The accumulation of amyloid beta-peptide (ABeta) is an early and necessary step in the pathogenesis of Alzheimer's Disease (AD). ABeta is generated from the amyloid beta-protein precursor (APP) by two sequential proteolytic cleavages mediated by beta- and gamma-secretases (20). If the action of these secretases could be impaired, ABeta deposition might decline and, in turn, the pathogenesis of AD could be halted. Our preliminary data suggests that sortilin, a 100kDa neurotensin receptor and putative trafficking molecule, is downregulated in AD patient-derived postmortem brain tissue. Furthermore, suppression of endogenous sortilin in cultured cells, using RNA interference, increases ABeta generation suggesting that sortilin may be a modulatory factor in ABeta biogenesis. In light of our findings, the specific aims of this project include: evaluating the role of sortilin in APP processing and ABeta deposition, determining the relevant protein interactions of sortilin and their subcellular localization, and determining the expression pattern of sortilin in human brain tissue. This is to be accomplished through a variety of techniques, some including: immunofluorescence, subcellular fractionation, RNAi, Western blot, and ELISA.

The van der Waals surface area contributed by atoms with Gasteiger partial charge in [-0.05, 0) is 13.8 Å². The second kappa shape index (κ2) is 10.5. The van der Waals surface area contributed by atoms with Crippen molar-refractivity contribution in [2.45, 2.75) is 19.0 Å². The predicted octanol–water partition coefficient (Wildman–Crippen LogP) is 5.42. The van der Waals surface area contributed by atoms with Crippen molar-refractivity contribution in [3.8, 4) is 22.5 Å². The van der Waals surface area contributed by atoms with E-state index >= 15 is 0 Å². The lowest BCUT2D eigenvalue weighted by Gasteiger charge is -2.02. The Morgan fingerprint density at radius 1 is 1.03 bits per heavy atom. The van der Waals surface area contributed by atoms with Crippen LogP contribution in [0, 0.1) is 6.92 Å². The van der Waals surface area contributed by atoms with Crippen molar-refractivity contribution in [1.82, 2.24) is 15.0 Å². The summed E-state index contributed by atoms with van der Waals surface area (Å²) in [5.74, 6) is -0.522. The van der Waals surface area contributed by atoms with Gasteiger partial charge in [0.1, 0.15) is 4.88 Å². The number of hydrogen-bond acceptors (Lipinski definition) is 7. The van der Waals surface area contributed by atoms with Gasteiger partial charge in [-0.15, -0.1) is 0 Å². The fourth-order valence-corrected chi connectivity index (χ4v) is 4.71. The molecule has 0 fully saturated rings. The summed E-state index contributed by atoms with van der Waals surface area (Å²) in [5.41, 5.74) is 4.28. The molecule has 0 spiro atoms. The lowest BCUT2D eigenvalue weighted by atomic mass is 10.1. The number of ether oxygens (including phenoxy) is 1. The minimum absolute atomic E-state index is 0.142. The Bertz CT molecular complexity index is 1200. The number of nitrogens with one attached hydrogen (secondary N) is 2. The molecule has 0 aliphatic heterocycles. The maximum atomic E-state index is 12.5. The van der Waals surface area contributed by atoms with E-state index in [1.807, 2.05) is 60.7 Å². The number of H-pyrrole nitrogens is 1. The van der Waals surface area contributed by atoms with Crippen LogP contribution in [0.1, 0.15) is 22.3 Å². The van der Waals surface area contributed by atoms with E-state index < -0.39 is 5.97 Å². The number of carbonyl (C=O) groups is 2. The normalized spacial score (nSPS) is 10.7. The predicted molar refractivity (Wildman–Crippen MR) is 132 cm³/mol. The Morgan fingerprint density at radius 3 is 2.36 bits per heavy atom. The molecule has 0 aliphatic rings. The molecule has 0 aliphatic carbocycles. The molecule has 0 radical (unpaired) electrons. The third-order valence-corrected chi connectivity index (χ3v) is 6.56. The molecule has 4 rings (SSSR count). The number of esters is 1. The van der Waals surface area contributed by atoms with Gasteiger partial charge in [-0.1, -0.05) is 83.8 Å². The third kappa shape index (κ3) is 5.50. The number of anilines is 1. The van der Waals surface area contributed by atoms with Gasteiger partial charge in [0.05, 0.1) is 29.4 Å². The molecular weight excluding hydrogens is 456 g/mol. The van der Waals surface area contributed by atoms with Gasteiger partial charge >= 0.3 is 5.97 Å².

|Finan, Gina M; Okada, Hirokazu; Kim, Tae-Wan (2011) BACE1 retrograde trafficking is uniquely regulated by the cytoplasmic domain of sortilin. J Biol Chem 286:12602-16|